July 24, 2023

I cut circles out of a roll of non-slip material that (I suspect) is meant to be put into kitchen drawers. In any case, it works great as a non-slip surface for my smaller and smaller bowls!

Speaking of smaller bowls: I’ve found bowls #4 and #5 that fit between what I originally had as bowl #3 and bowl #4. Bowl #4 is now bowl #6. #4 and #5 were sitting in my kitchen all along – I didn’t even have to go out and buy new ones!

Bowls #3 and #4 with their new non-slip surfaces!

With their new non-slip surfaces in place, I repeated yesterday’s sessions. Really happy with what a difference better traction makes and how Chai’s confidence has increased between yesterday’s and today’s sessions! Reviewing the video, I noticed that I missed a back paw coming out of bowl #4 a few times. I’ll set up a mirror tomorrow to have better vision of all paws at all times! Here’s a video of my favorite reps and a mistake (missed one paw) that I need a mirror to avoid: sometimes Chai’s body blocks my view of her back legs and I miss one of them coming out of the bowl.

Tomorrow, I’ll start with bowl #4 in bowl #3 and then ditch bowl #3. I’ll feed one treat in position and toss the next one out.

Magic tape

I’ll put a tape marker where I want to place my in-position treats to remember to feed low and close to the bowl (encouraging Chai to stand rather than sit because the treat placement will cause a weight shift forwards). Tape markers are simple and make it A LOT easier to be consistent – no matter what you’re working on! I usually use masking tape (easy to get on and off without pulling paint off if placed on a wall).

I’ll also lean a mirror against the wall on the other side of the bowl: that way, I’ll be able to see Chai’s back paws at all times even when her body is blocking my direct view. This should lower my rate of clicking 3 instead of 4 paws further. (I sometimes can’t help it because I make prediction errors – you need to start your clicker thumb motion as you predict what will happen next if you want to be on time. The mirror won’t eliminate prediction errors, but it’ll make sure I won’t make errors because I can’t see!)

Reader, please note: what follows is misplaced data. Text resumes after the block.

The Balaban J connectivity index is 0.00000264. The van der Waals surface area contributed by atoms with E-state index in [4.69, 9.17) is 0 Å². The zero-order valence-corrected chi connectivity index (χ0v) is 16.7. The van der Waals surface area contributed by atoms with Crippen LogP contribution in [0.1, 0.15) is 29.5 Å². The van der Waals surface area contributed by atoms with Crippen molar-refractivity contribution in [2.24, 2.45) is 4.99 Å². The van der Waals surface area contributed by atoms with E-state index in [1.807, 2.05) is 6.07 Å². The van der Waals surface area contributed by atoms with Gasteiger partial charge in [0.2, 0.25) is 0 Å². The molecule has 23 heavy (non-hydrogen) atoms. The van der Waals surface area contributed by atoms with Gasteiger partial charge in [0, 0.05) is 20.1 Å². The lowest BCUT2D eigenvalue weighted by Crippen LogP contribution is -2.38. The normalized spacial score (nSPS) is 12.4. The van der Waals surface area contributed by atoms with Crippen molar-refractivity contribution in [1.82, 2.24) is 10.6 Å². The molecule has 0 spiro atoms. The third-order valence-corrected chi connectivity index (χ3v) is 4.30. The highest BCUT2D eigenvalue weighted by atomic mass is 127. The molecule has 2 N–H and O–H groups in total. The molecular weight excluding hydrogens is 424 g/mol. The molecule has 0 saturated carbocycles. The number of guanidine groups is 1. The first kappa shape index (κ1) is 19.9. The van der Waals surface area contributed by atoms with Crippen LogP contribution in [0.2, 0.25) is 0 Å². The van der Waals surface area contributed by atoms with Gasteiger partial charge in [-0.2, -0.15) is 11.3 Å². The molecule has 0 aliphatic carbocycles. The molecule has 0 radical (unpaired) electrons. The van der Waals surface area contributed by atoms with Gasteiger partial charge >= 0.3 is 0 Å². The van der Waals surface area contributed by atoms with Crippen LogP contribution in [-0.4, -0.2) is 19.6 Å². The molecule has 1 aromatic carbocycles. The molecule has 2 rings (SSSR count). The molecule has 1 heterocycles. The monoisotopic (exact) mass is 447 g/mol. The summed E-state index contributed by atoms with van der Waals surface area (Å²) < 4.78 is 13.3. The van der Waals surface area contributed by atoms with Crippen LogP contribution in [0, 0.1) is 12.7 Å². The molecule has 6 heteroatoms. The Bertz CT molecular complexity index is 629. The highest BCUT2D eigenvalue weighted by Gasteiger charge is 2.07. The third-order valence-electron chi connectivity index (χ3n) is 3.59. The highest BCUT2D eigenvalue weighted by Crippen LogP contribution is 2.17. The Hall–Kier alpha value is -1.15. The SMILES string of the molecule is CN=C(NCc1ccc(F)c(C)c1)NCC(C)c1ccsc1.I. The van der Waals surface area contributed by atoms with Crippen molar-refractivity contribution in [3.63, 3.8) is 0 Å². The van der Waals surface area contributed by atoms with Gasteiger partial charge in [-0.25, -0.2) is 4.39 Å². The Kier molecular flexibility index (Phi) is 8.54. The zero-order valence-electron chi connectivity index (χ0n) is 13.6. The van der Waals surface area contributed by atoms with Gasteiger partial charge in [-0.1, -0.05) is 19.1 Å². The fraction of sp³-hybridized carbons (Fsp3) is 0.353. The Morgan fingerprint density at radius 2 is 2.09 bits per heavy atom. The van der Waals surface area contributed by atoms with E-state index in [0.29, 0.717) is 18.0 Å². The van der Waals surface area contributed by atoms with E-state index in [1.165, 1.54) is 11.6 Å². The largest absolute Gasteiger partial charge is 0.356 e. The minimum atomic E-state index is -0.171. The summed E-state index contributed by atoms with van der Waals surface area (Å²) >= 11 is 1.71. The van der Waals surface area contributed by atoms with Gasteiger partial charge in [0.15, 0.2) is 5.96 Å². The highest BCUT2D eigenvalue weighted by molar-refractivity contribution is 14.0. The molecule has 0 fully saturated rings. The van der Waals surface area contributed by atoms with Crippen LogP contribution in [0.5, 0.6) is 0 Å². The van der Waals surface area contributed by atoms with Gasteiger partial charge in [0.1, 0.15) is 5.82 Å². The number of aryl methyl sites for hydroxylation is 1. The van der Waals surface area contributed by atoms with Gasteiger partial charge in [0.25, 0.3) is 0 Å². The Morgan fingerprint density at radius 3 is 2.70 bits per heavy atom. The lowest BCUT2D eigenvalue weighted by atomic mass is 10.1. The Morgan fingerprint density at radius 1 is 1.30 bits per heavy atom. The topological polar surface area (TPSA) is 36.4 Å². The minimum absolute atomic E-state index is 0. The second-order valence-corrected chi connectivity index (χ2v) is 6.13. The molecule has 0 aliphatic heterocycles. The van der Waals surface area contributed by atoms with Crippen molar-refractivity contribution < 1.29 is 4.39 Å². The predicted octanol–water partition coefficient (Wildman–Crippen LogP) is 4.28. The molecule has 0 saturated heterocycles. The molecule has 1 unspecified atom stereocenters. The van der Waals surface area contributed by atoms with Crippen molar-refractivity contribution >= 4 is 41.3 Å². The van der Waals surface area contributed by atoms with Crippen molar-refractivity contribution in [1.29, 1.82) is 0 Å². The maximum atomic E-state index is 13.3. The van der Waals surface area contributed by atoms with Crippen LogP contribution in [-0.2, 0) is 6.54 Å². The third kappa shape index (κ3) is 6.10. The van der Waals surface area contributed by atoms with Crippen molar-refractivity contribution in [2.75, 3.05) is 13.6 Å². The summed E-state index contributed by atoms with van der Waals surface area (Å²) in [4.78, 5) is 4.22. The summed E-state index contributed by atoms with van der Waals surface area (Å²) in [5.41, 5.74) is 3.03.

July 25, 2023

Sessions #1 and #2:

Sessions #3 and #4:

The cue will have to wait for tomorrow! I’ll repeat today’s plan: first work all angles, no cue. If Chai does well with that, re-attach the “Four!” cue in the subsequent session.

2 thoughts on “CHAIARY – TRICKS: 4 PAWS IN A BOWL (part 1 revisited)!

  1. Luann Korona says:

    “…they will only use a verbal cue when they are sure the dog will perform the behavior.” Is this only when shaping? What about lure/hand signal to get the behavior (“sit”; “spin”) and to get the behavior on a verbal cue say the name of the behavior seconds before you cue the behavior with the hand signal and then fade out the hand signal? That seems like a very common way I’ve seen and used. I’m working to clean up my mechanics, and I to confuse my sweet dog less. I am finding watching you work with Chai and learning from you very, very helpful. Thanks for al your content!!

    • Chrissi Schranz says:

      Great question, Luann!

      There are different ways of being clear and not confuse with our dogs.

      You asked:
      “What about lure/hand signal to get the behavior (“sit”; “spin”) and to get the behavior on a verbal cue say the name of the behavior seconds before you cue the behavior with the hand signal and then fade out the hand signal?”

      This is one example of using the verbal cue when you are SURE that the dog will perform the behavior: when you as the trainer KNOW that they will follow the lure or hand signal, and you add a verbal cue right before – you are in fact using the verbal cue with the knowledge that a second later, the behavior WILL be perfromed (with the help of a hand signal or lure – but it WILL be performed). Does this make sense? It is not confusing to the dog, and with repetitions, the dog is going to realize that the new verbal cue always precedes the known hand signal/lure. They will start predicting the hand signal/lure when hearing the verbal cue and eventually do the behavior on the verbal cue alone.

      In contrast, you wouldn’t want to say “Sit! Sit! Sit!” to a dog who has never heard the word and NOT help with a lure or hand signal. In this case, the dog is unlikely to perform the behavior and a skilled trainer is unlikely to use a verbal cue.